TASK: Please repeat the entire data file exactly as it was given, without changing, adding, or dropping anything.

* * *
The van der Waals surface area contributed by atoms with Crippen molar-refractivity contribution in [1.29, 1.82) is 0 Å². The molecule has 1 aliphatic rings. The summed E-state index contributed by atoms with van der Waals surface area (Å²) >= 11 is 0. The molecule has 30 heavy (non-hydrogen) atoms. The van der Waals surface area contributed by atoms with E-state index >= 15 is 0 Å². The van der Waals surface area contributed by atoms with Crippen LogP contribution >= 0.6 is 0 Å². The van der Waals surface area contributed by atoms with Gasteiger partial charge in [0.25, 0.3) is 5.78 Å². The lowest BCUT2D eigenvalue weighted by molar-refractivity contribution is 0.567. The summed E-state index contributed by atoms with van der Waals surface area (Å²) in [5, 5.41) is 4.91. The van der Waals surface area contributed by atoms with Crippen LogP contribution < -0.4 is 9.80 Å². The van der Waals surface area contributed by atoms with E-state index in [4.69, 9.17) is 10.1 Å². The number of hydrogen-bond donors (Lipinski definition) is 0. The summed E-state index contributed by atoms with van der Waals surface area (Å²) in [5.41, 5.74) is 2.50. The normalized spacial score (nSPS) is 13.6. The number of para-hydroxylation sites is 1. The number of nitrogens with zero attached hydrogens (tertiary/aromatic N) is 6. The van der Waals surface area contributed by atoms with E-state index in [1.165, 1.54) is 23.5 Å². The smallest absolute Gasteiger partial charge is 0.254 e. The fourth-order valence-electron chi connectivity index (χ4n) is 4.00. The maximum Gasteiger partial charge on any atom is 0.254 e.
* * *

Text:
The van der Waals surface area contributed by atoms with Crippen molar-refractivity contribution in [1.29, 1.82) is 0 Å². The molecule has 1 aliphatic rings. The summed E-state index contributed by atoms with van der Waals surface area (Å²) >= 11 is 0. The molecule has 30 heavy (non-hydrogen) atoms. The van der Waals surface area contributed by atoms with E-state index >= 15 is 0 Å². The van der Waals surface area contributed by atoms with Crippen LogP contribution >= 0.6 is 0 Å². The van der Waals surface area contributed by atoms with Gasteiger partial charge in [0.25, 0.3) is 5.78 Å². The lowest BCUT2D eigenvalue weighted by molar-refractivity contribution is 0.567. The summed E-state index contributed by atoms with van der Waals surface area (Å²) in [5, 5.41) is 4.91. The van der Waals surface area contributed by atoms with Crippen LogP contribution < -0.4 is 9.80 Å². The van der Waals surface area contributed by atoms with E-state index in [4.69, 9.17) is 10.1 Å². The number of hydrogen-bond donors (Lipinski definition) is 0. The summed E-state index contributed by atoms with van der Waals surface area (Å²) in [5.41, 5.74) is 2.50. The normalized spacial score (nSPS) is 13.6. The number of para-hydroxylation sites is 1. The number of nitrogens with zero attached hydrogens (tertiary/aromatic N) is 6. The van der Waals surface area contributed by atoms with E-state index in [1.165, 1.54) is 23.5 Å². The smallest absolute Gasteiger partial charge is 0.254 e. The fourth-order valence-electron chi connectivity index (χ4n) is 4.00. The maximum Gasteiger partial charge on any atom is 0.254 e.